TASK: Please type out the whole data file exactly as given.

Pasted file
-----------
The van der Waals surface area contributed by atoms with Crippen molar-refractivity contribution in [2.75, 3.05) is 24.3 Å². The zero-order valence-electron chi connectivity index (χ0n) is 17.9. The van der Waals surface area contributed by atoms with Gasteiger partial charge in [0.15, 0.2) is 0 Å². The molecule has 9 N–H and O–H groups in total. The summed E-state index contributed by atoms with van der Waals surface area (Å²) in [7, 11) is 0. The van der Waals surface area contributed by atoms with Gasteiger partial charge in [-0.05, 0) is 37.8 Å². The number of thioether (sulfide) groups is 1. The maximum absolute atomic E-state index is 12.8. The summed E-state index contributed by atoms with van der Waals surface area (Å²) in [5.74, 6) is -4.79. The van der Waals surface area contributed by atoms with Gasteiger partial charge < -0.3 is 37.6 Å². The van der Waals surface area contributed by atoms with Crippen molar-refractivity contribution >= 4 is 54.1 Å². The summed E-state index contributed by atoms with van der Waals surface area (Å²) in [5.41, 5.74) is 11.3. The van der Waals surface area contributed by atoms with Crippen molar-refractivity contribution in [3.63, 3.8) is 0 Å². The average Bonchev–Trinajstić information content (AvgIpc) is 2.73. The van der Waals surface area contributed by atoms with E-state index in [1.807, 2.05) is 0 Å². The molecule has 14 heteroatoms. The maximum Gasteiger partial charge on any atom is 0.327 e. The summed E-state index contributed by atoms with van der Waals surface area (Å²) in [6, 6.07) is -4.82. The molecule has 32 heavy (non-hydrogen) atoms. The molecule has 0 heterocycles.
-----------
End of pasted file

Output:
The van der Waals surface area contributed by atoms with Crippen molar-refractivity contribution in [2.75, 3.05) is 24.3 Å². The zero-order valence-electron chi connectivity index (χ0n) is 17.9. The van der Waals surface area contributed by atoms with Gasteiger partial charge in [0.15, 0.2) is 0 Å². The molecule has 9 N–H and O–H groups in total. The summed E-state index contributed by atoms with van der Waals surface area (Å²) in [7, 11) is 0. The van der Waals surface area contributed by atoms with Gasteiger partial charge in [-0.05, 0) is 37.8 Å². The number of thioether (sulfide) groups is 1. The maximum absolute atomic E-state index is 12.8. The summed E-state index contributed by atoms with van der Waals surface area (Å²) in [5.74, 6) is -4.79. The van der Waals surface area contributed by atoms with Gasteiger partial charge < -0.3 is 37.6 Å². The van der Waals surface area contributed by atoms with Crippen molar-refractivity contribution >= 4 is 54.1 Å². The summed E-state index contributed by atoms with van der Waals surface area (Å²) in [5.41, 5.74) is 11.3. The van der Waals surface area contributed by atoms with Crippen molar-refractivity contribution in [3.63, 3.8) is 0 Å². The average Bonchev–Trinajstić information content (AvgIpc) is 2.73. The van der Waals surface area contributed by atoms with E-state index in [1.807, 2.05) is 0 Å². The molecule has 14 heteroatoms. The maximum Gasteiger partial charge on any atom is 0.327 e. The summed E-state index contributed by atoms with van der Waals surface area (Å²) in [6, 6.07) is -4.82. The molecule has 32 heavy (non-hydrogen) atoms. The molecule has 0 heterocycles.